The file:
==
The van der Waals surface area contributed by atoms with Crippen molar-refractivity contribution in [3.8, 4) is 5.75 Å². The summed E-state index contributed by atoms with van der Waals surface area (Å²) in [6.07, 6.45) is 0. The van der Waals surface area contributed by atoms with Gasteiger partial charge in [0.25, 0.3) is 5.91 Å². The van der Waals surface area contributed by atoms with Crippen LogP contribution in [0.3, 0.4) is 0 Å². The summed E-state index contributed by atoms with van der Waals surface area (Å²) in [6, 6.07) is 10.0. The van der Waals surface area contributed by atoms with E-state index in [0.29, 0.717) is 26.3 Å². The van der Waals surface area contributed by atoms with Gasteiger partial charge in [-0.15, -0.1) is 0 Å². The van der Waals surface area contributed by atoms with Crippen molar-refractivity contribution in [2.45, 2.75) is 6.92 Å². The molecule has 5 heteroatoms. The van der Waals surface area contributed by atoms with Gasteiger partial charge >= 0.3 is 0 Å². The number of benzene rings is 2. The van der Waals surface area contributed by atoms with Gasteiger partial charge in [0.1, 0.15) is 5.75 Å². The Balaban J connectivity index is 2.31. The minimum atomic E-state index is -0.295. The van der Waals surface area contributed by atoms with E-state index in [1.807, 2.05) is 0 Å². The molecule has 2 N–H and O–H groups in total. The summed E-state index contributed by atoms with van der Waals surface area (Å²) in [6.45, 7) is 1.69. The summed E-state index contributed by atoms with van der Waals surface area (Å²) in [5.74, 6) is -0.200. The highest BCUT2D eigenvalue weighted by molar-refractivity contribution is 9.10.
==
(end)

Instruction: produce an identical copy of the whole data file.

The van der Waals surface area contributed by atoms with Crippen molar-refractivity contribution in [3.8, 4) is 5.75 Å². The summed E-state index contributed by atoms with van der Waals surface area (Å²) in [6.07, 6.45) is 0. The van der Waals surface area contributed by atoms with Gasteiger partial charge in [0.25, 0.3) is 5.91 Å². The van der Waals surface area contributed by atoms with Crippen LogP contribution in [0.3, 0.4) is 0 Å². The summed E-state index contributed by atoms with van der Waals surface area (Å²) in [6, 6.07) is 10.0. The van der Waals surface area contributed by atoms with E-state index in [0.29, 0.717) is 26.3 Å². The van der Waals surface area contributed by atoms with Gasteiger partial charge in [-0.15, -0.1) is 0 Å². The van der Waals surface area contributed by atoms with Crippen molar-refractivity contribution in [2.45, 2.75) is 6.92 Å². The molecule has 5 heteroatoms. The van der Waals surface area contributed by atoms with Gasteiger partial charge >= 0.3 is 0 Å². The number of benzene rings is 2. The van der Waals surface area contributed by atoms with Gasteiger partial charge in [0.1, 0.15) is 5.75 Å². The Balaban J connectivity index is 2.31. The minimum atomic E-state index is -0.295. The van der Waals surface area contributed by atoms with E-state index in [1.807, 2.05) is 0 Å². The molecule has 2 N–H and O–H groups in total. The summed E-state index contributed by atoms with van der Waals surface area (Å²) in [6.45, 7) is 1.69. The summed E-state index contributed by atoms with van der Waals surface area (Å²) in [5.74, 6) is -0.200. The highest BCUT2D eigenvalue weighted by molar-refractivity contribution is 9.10.